The largest expert travel community:
  • 768,757 Total members
  • 8,184 Users online now
  • 1,721,292 Threads
  • 31,537,716 Posts
Crewed Talk

Pageant in the Sky? Quit Judging Crews by Their Beauty Already

Pageant in the Sky? Quit Judging Crews by Their Beauty Already
Amanda Pleva

It’s been over 50 years since the “Coffee, Tea or Me?” days of flying, when businessmen were openly invited to ogle the lithe, young, unattached stewardesses bedecked in hot pants and go-go boots. The airlines marketed their crews as hot young things who came as part of the experience. Stewardesses, sick of weigh-ins, harassment and objectification, eventually fought back against their airlines and eventually put a halt to the sexist portrayal of their chosen career.

But how far have things really come? Not very, if the internet is any indicator.

Travel site recently published a list of airlines with the most attractive crew, and not only did it manage to be offensive by sole virtue of existing, but it was also incredibly creepy; the site actually tracked down the LinkedIn accounts of a number of flight attendants from each airline (and given that these images were from LinkedIn and not voluntarily submitted, this was probably done without consent) and created composite images which were then used to rank the collective beauty at each airline. The posting has since been removed, but nonetheless left many alarmed.

Did you know there is a World’s Most Beautiful Stewardess competition? It’s held by a Hong Kong organization called the “World Air Stewardess Association (WASA)”, whose stated purpose according to their website is to support “the overall development and interest protection of professional stewardesses, composed of the females, professional groups, relative people, and groups by willingness who are engaged in, have been engaged in, or are expecting to engage in aviation services in the world.” (A noble cause, I’m sure.) However, you’d be hard-pressed to locate many other priorities for “the females” other than beauty and fashion.

Liu Miaomiao of Shenzhen Airlines currently holds the enviable title of “Most Beautiful Stewardess”. She is inarguably beautiful, but that’s not all! Of course, WASA would not be so shallow as to judge a book by her cover. The Shanghaiist also tells this riveting story of her prowess with passengers:

“In the hectic world of Chinese air travel, Liu has become a calm voice of reason. One time, a flight from Beijing was delayed, causing passengers to lose their temper, but Liu was apparently able to calm them down using her smile.”

A cartoon bird then landed on her shoulder, singing the sweetest melody anyone had ever heard, and all began crying gumdrop tears for having given her any trouble.

I really don’t mean to diminish the career abilities of Ms. Liu, as I am sure she really is a fantastic flight attendant. But these skills are essential to the position – a good tone set by cabin crew and rapport with customers can quite often have them declaring an hours-delayed flight the best one they’ve ever had. And this is practiced worldwide, every day, and successful regardless of physical attributes. While there is something to be said for maintaining a professional demeanor and appearance, that goes for both genders and has nothing to do with age, complexion, etc. It’s a proven fact that the professional and well-groomed appearance of a flight crew helps to develop faith in passengers that they’re in good hands in an emergency, and this is why I do see a good reason for adhering to the strict appearance standards for airline crews. I would also be lying if I didn’t enjoy the glamorous side of it as well, but again, this has more to do with the uniforms and professionalism, not sex appeal.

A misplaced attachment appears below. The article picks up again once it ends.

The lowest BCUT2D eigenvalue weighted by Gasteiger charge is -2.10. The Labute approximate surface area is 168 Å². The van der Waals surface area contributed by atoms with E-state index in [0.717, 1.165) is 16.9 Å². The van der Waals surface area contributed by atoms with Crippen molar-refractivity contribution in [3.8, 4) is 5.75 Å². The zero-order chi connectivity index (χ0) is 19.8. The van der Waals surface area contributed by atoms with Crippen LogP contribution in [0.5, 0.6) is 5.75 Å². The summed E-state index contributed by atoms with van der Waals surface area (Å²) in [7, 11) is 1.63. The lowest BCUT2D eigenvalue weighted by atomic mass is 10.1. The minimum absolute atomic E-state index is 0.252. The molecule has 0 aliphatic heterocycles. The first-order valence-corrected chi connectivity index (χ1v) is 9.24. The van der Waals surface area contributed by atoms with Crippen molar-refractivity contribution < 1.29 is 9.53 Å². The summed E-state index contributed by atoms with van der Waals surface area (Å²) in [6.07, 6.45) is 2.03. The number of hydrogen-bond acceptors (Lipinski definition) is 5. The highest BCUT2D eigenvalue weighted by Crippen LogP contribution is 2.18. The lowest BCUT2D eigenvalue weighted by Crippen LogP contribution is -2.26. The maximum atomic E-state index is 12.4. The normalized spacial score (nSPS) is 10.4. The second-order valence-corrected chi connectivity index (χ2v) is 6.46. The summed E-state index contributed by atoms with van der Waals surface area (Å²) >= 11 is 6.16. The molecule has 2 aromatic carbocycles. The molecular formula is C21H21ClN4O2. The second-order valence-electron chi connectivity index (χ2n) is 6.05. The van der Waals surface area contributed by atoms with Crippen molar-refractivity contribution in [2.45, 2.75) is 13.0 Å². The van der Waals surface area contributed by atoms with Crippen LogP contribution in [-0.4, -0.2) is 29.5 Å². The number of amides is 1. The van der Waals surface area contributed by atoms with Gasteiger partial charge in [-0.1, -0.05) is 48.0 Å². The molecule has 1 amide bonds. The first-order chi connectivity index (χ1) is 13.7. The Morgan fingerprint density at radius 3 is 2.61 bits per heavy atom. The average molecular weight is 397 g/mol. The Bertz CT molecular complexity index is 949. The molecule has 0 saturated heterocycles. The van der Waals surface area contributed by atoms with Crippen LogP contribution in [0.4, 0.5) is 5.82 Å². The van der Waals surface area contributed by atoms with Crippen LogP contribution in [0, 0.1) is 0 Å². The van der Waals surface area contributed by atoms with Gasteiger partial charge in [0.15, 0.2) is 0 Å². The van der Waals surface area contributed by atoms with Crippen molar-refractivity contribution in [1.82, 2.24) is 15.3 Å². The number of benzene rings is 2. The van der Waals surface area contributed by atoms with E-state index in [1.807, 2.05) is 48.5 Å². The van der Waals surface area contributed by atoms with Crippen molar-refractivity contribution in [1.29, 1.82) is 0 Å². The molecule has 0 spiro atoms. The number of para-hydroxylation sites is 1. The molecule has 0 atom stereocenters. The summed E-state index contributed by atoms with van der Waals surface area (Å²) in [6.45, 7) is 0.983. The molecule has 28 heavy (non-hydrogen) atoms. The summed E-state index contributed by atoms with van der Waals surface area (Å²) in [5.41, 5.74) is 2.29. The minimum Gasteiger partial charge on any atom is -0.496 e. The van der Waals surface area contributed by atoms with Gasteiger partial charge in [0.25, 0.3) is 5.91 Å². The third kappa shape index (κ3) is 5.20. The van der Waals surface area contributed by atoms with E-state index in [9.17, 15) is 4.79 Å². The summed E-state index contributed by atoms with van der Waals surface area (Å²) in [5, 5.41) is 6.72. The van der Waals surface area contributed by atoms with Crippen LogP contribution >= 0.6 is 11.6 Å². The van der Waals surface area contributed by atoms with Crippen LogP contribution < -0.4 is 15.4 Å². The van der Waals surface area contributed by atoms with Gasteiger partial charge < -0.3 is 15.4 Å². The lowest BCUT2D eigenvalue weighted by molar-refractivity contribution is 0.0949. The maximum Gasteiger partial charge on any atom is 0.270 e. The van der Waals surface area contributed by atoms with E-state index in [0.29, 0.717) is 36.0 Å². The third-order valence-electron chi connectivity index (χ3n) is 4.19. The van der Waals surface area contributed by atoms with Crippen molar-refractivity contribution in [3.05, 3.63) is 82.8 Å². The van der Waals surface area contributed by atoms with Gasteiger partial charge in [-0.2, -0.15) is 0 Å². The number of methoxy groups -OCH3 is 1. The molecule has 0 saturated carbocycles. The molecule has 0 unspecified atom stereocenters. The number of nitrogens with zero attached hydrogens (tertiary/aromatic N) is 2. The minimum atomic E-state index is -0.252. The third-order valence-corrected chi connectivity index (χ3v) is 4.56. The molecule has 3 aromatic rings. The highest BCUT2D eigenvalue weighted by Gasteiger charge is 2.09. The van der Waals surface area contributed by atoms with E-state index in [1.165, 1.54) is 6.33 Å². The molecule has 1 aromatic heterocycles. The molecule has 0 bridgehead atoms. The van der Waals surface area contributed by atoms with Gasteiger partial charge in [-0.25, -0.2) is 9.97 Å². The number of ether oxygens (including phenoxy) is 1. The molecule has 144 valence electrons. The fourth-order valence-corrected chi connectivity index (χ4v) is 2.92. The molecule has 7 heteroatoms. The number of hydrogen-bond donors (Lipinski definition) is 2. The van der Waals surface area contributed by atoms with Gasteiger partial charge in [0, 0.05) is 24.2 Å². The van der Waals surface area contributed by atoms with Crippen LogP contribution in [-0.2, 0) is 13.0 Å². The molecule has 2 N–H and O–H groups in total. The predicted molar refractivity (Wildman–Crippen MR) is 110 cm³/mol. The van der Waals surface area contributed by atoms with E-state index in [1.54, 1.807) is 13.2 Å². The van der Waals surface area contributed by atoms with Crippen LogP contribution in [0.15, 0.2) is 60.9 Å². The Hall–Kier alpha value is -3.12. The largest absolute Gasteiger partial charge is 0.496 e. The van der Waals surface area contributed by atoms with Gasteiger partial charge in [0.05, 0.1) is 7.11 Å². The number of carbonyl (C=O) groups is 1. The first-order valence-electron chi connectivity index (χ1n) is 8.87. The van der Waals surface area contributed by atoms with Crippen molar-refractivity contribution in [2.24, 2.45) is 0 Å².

All of this is really is a foolhardy way of trying to take things back to a supposed golden age that really didn’t exist. Sure, the jet age stewardess in a micro-dress and pale pink lipstick leaning lustfully over the orange fabric seat of a rapt businessman looks absolutely pleased to be there in the advertising, but the reality of it was not always as sexy as it seemed. According to former flight attendant Paula Kane, author of Sex Objects In The Skies: A Personal Account of the Stewardess Rebellion, and others who worked in that era, that was not the case:

“What is that pretty young stewardess thinking as she walks gracefully down the aisle to give you your third drink? Is she anxious to ‘Make You Feel Good All Over’, as much of the airlines’ advertising says?” Instead, the reality was more as how you’d imagine, according to Kane. “…if she is a stewardess who has been flying for some time, the chances are very good she is only hoping that you won’t make a pass at her or get drunk and make a scene.”

This works in the reverse as well – when I hear complaints about an airline having poor service, it is often the looks of the crew that are added in to season the story a bit. She (you’ll almost never hear these comments made of a man) is always old, or fat, or ugly. Last year, Delta flight attendants received negative feedback personally, and a lot of the comments centered on age and weight.